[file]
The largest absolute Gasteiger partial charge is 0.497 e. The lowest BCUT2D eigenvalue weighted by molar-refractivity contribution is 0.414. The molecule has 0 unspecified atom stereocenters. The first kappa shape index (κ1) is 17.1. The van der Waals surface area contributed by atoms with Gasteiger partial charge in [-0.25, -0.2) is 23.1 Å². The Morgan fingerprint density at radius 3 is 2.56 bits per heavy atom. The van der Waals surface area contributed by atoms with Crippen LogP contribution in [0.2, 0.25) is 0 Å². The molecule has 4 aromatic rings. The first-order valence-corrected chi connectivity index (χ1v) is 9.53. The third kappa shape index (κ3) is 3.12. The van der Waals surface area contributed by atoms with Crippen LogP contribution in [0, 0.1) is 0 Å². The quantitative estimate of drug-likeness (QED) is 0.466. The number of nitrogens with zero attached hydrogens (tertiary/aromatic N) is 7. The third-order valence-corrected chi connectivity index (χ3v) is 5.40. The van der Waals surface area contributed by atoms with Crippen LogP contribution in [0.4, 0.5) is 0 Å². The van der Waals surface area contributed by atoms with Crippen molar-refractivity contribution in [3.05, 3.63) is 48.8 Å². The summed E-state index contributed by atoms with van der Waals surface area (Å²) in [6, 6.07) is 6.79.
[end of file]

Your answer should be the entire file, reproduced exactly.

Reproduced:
The largest absolute Gasteiger partial charge is 0.497 e. The lowest BCUT2D eigenvalue weighted by molar-refractivity contribution is 0.414. The molecule has 0 unspecified atom stereocenters. The first kappa shape index (κ1) is 17.1. The van der Waals surface area contributed by atoms with Gasteiger partial charge in [-0.25, -0.2) is 23.1 Å². The Morgan fingerprint density at radius 3 is 2.56 bits per heavy atom. The van der Waals surface area contributed by atoms with Crippen LogP contribution in [0.2, 0.25) is 0 Å². The molecule has 4 aromatic rings. The first-order valence-corrected chi connectivity index (χ1v) is 9.53. The third kappa shape index (κ3) is 3.12. The van der Waals surface area contributed by atoms with Crippen LogP contribution in [0, 0.1) is 0 Å². The quantitative estimate of drug-likeness (QED) is 0.466. The number of nitrogens with zero attached hydrogens (tertiary/aromatic N) is 7. The third-order valence-corrected chi connectivity index (χ3v) is 5.40. The van der Waals surface area contributed by atoms with Crippen LogP contribution in [0.4, 0.5) is 0 Å². The van der Waals surface area contributed by atoms with Crippen molar-refractivity contribution in [3.05, 3.63) is 48.8 Å². The summed E-state index contributed by atoms with van der Waals surface area (Å²) in [6, 6.07) is 6.79.